iv. The players then cap their opaque pieces as they wish—using all of the pieces but without stranding any clear pieces (see below). Some opaque pieces may remain uncapped for now.
v. The two remaining queens go onto the store.
i. The number of spaces a given stack can moved is altered by the colored piece that is placed over their opaque base. Each stack is limited to a single movement piece at any time.
a. Movement abilities are as follows.
- Pawn=One space
- Drone=Two spaces
- Queen=Three spaces
Stacks with movement pieces, but without any skill pieces, are called adult stacks, and may only move forward diagonally (the number of spaces determined by their size per above).
b. Pupils (stacks without any movement or skill pieces) may only be moved to attack a stack in any adjacent square.
ii. When there is at least one clear piece on top of a stack, the stack is called a skilled stack. Such stacks have added movement abilities. Clear pieces can only be placed on stacks that have a color movement piece.
a. Skill abilities are as follows.
- Pawn: Stack may move in any diagonal direction
- Drone: Stack may move orthogonally (in any direction)
- Queen: Stack may move diagonally or orthogonally and may (unlike the other stacks) move through a friendly stack.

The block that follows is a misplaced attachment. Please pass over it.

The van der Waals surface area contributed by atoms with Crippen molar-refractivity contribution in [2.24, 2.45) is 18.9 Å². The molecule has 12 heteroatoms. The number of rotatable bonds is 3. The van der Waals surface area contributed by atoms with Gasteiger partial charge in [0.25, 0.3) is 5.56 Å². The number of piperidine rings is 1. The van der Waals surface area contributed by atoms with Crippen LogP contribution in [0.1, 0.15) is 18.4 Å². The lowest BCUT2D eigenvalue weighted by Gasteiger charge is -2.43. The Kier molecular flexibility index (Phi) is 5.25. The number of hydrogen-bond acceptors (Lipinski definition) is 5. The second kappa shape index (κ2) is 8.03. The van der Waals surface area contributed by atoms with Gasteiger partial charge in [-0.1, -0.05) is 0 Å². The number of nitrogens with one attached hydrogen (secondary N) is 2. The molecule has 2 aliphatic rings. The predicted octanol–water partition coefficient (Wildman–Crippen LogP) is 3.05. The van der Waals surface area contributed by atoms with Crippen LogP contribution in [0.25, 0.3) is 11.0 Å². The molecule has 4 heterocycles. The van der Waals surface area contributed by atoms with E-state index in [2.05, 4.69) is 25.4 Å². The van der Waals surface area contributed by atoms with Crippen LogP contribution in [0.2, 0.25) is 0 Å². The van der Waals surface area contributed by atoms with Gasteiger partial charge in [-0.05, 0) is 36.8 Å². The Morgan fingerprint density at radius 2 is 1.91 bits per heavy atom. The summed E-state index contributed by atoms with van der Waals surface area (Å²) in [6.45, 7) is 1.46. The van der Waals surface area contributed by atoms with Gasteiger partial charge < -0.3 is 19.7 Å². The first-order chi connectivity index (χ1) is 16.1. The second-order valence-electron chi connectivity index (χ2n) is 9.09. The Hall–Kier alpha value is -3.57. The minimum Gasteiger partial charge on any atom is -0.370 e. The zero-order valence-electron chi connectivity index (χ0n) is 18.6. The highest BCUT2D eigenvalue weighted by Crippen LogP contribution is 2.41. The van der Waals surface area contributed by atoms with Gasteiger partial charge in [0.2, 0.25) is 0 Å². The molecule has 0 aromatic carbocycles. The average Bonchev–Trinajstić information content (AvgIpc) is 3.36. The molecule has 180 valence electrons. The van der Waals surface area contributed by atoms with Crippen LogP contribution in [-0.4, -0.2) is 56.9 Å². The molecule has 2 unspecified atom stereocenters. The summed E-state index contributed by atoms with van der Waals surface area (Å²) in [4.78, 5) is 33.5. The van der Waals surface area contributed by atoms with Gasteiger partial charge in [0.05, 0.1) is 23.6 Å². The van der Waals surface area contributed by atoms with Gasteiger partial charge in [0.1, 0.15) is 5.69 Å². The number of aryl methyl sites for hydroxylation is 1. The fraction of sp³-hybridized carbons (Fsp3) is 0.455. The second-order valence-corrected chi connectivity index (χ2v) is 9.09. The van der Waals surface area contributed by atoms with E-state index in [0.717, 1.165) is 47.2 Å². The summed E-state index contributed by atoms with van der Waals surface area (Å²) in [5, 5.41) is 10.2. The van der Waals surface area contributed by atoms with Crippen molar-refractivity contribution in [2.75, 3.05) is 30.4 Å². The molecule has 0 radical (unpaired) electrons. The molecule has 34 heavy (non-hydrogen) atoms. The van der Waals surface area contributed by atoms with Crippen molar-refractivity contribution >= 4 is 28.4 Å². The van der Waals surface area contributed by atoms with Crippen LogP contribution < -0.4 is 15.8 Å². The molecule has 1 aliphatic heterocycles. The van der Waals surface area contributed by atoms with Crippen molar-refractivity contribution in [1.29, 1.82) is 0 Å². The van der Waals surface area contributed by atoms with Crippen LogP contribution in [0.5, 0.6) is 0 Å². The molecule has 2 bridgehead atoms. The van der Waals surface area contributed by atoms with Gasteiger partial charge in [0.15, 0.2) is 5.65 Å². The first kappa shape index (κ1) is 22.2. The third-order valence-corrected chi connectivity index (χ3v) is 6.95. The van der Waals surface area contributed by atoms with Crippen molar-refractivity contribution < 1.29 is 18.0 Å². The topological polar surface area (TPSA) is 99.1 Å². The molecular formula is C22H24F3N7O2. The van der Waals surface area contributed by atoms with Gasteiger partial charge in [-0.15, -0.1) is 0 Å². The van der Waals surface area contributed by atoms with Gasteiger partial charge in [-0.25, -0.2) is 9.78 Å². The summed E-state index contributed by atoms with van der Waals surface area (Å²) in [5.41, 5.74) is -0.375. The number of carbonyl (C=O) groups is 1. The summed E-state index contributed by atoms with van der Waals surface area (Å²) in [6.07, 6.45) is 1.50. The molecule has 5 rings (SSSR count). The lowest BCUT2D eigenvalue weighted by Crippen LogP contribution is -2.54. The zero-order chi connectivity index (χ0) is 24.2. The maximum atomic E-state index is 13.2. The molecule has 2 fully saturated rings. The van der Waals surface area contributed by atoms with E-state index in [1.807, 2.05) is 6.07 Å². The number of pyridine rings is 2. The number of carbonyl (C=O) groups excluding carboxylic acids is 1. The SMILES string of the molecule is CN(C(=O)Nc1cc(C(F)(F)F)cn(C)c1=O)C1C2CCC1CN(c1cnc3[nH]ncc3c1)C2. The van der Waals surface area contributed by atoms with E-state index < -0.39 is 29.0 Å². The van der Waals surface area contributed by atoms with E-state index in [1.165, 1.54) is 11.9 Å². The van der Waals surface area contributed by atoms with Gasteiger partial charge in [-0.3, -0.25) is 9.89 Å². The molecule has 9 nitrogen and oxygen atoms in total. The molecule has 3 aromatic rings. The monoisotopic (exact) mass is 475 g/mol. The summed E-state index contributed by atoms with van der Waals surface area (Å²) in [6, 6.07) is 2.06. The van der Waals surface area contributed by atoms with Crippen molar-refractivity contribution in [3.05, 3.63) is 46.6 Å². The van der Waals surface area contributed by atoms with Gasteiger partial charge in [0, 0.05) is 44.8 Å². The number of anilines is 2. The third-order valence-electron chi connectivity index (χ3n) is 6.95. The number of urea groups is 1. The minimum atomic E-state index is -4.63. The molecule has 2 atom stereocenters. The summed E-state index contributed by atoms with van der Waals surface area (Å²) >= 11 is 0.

The following rules apply to moving a queen skilled stack.
Moving through the friendly stack does not count as a space when counting.
Adult stacks pass on the moving stack in the direction it is headed in.
A friendly skilled stack may redirect the moving stack if the player chooses, to the left or right one square relative to the direction that the stack is moving from (i.e., if the stack is moved diagonally, the stack may be redirected to the orthogonal directions on either side). Otherwise, the moving stack can pass through as with an adult stack.
Pupils cannot assist in transporting a stack with a queen movement piece. They end up blocking the skilled stack.
b. A clear pawn may be placed on a clear drone to offer a stack both orthogonal and diagonal capabilities.
i. Any one stack may move per its limits and capabilities. It may eliminate one opposing stack within its reach.
ii. Stacks are not allowed to pass through or beyond other stacks, except as detailed under the rules for queen skill pieces.